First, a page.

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ERIC Number: ED519360
Record Type: Non-Journal
Publication Date: 2010
Pages: 207
Abstractor: As Provided
Reference Count: 0
ISBN: ISBN-978-1-1241-6448-9
Hiatus Resolution in Spanish: An Experimental Study
Souza, Benjamin J.
ProQuest LLC, Ph.D. Dissertation, The Pennsylvania State University
In Spanish, adjacent vowels across and within word boundaries are either in hiatus or form a diphthong. Generally, when either of the unstressed high vowels /i/ and /u/ appears next to any of the other vowels /e/, /a/, or /o/ the result is a diphthong (i.e., "puerta" "door" less than [pwer.ta], "miel" "honey" less than [mjel], and so on). All other combinations of the vowels /i, e, a, o, u/ (along with their orthographically-accented counterparts where possible, /i, e, a, o, u/) typically remain in separate syllables and are said to be in hiatus (i.e., "teatro" "theater" less than [te.a.tro], "poeta" "poet" less than [po.e.ta], "pais" "country" less than [], etc.). When speaking, however, vowel combinations that are supposed to be in hiatus often are not, such that "teatro" [te.a.tro], for example, is reported to be pronounced [tea.tro] or even [tja.tro]; "se aman" [] might become [] or [], and so on--a phenomenon referred to as hiatus resolution. Previous accounts of hiatus resolution have claimed that there are a number of different possible phonetic outcomes of hiatus resolution with most authors finding that hiatus resolution typically results in (a) the formation of a diphthong, (b) vowel deletion, or (c) maintenance of hiatus (Jenkins 1999, Aguilar 2003, Alba 2006, Diaz-Campos et al. 2006). Some of these same accounts have also suggested that there are a number of factors that predict when hiatus resolution is likely to happen. These include which specific vowels are found in the VV sequence, and which vowel(s) (if any) receive stress (Jenkins 1999). Other factors have been investigated as possible catalysts for either hiatus resolution or maintenance including dialectal differences (Lipski 1994, Jenkins 1999, Hualde 2005, Alba 2006, Diaz-Campos et al. 2006, Michnowicz 2007, among others), individual speaker differences (e.g., Quilis 1981, Hualde et al. 2002), and differences in socioeconomic levels (e.g., Matluck 1995, Diaz-Campos et al. 2006), speech rate, and carefulness of speech. It is readily agreed upon that the faster one speaks and the less care with which one speaks the more likely vowel sequences in hiatus are resolved (e.g., Navarro-Tomas 1968b, Harris 1969, Jenkins 1999, Alba 2006). An additional factor that has been reported to affect hiatus resolution is frequency. Although it has received less attention in the traditional hiatus/diphthong literature, recently some authors have found that more frequent vowel sequences, words, and/or word strings tend to show both a higher propensity to resolve hiatus, as well as to show a higher degree of vowel resolution (Jenkins 1999, Aguilar 2003, Alba 2006, Diaz-Campos et al. 2006). Both Jenkins (1999) and Alba (2006) found that the more frequent word strings in their corpora showed greater tendency to resolve hiatus and to resolve it to a greater degree (i.e., more resolution, or even more unlike the original vowels in hiatus). These findings claim that hiatus resolution is not brought on only by fast and/or careless speech but that frequency might also be playing an important role in predicting what (and to what degree) vowel sequences, words, or word strings will undergo hiatus resolution. A 2x2 experimental investigation of 36 Mexican Spanish speakers was conducted to investigate via word-naming tasks the role of frequency (high vs. low) and speech rate (fast vs. slow) in the resolution of within-word [ea] sequences in Spanish. Words and vowel sequences were measured for overall word duration and VV sequence duration. Formant data was also measured for the vowel sequences to determine the nature of the resolution (diphthong-like, or not). The results reveal that fast speech rate significantly modulated both temporal measures as well as formant measures. The results also reveal a significant modulation of temporal and formant measures for the high frequency words. Phonetic environment also significantly affected the modulation of the vowel sequences. The nature of the resolution in the fast speech condition and in the high frequency words was away from diphthongization and toward vowel coalescence. The results suggest that frequency is, indeed, and important factor in the resolution of [ea] sequences in Spanish, and lend support to a usage-based model of phonology which posits that high-usage items are likely to undergo more phonological modifications than their low-usage counterparts. [The dissertation citations contained here are published with the permission of ProQuest LLC. Further reproduction is prohibited without permission. Copies of dissertations may be obtained by Telephone (800) 1-800-521-0600. Web page:]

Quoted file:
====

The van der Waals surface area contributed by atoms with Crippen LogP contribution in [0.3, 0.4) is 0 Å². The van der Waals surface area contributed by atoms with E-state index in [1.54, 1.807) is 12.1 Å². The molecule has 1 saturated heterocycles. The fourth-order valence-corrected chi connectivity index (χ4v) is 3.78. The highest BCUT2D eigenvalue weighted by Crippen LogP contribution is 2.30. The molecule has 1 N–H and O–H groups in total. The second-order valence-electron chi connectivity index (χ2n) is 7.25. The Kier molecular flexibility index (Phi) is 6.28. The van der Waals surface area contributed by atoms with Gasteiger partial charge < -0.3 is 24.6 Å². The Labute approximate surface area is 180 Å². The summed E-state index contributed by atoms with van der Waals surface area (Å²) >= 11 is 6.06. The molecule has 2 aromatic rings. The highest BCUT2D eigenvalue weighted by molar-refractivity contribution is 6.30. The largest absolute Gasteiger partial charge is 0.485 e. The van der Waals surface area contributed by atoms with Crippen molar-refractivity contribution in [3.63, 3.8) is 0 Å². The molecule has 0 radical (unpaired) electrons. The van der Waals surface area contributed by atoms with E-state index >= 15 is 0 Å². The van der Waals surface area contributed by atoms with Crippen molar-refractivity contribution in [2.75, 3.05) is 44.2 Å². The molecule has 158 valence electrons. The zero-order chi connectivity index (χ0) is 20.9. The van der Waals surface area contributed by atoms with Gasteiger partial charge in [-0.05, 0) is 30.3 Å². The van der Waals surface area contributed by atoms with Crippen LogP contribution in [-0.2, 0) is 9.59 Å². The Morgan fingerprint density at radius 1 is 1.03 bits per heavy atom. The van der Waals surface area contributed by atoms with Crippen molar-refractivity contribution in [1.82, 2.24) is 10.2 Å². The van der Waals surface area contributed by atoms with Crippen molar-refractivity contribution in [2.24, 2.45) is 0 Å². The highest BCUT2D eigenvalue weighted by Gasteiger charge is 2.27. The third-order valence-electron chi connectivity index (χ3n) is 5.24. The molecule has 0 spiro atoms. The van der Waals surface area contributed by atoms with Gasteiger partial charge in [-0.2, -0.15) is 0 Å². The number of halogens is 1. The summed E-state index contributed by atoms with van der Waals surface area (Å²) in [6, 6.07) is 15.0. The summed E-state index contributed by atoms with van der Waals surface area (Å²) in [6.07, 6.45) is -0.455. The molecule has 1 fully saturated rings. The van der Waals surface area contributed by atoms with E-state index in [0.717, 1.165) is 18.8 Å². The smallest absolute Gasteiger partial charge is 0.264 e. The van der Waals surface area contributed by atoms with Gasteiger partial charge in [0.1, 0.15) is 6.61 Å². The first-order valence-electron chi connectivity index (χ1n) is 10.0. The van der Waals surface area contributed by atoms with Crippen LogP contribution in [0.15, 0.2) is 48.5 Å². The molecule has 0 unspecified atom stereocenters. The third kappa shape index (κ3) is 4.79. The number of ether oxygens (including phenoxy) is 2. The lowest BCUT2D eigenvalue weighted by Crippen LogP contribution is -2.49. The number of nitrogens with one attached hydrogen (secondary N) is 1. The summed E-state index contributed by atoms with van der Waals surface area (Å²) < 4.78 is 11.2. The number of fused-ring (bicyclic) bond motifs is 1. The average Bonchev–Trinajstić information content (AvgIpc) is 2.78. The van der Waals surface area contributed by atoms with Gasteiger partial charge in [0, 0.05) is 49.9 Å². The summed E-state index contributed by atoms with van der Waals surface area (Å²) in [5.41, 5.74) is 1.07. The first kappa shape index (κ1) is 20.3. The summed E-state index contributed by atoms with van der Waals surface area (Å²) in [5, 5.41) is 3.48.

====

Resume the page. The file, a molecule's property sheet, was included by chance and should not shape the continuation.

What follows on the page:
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Publication Type: Dissertations/Theses - Doctoral Dissertations
Education Level: N/A
Audience: N/A
Language: English
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